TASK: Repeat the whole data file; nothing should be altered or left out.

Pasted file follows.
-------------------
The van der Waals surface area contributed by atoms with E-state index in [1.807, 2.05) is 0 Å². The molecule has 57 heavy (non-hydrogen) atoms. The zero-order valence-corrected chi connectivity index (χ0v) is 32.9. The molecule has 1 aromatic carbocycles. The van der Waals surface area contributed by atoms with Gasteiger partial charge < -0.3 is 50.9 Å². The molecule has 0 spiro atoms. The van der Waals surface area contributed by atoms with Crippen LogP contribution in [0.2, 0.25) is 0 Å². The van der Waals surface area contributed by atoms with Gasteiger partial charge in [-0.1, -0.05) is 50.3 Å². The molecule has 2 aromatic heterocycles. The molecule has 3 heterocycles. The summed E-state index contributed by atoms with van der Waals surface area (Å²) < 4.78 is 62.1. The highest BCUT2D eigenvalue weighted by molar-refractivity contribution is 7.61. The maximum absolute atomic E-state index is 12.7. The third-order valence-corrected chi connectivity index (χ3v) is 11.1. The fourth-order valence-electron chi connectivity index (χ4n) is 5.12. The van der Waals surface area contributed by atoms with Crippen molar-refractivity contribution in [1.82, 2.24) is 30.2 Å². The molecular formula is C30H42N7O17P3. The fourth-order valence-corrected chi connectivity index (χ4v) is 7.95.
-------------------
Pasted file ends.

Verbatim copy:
The van der Waals surface area contributed by atoms with E-state index in [1.807, 2.05) is 0 Å². The molecule has 57 heavy (non-hydrogen) atoms. The zero-order valence-corrected chi connectivity index (χ0v) is 32.9. The molecule has 1 aromatic carbocycles. The van der Waals surface area contributed by atoms with Gasteiger partial charge < -0.3 is 50.9 Å². The molecule has 0 spiro atoms. The van der Waals surface area contributed by atoms with Crippen LogP contribution in [0.2, 0.25) is 0 Å². The van der Waals surface area contributed by atoms with Gasteiger partial charge in [-0.1, -0.05) is 50.3 Å². The molecule has 2 aromatic heterocycles. The molecule has 3 heterocycles. The summed E-state index contributed by atoms with van der Waals surface area (Å²) < 4.78 is 62.1. The highest BCUT2D eigenvalue weighted by molar-refractivity contribution is 7.61. The maximum absolute atomic E-state index is 12.7. The third-order valence-corrected chi connectivity index (χ3v) is 11.1. The fourth-order valence-electron chi connectivity index (χ4n) is 5.12. The van der Waals surface area contributed by atoms with Crippen molar-refractivity contribution in [1.82, 2.24) is 30.2 Å². The molecular formula is C30H42N7O17P3. The fourth-order valence-corrected chi connectivity index (χ4v) is 7.95.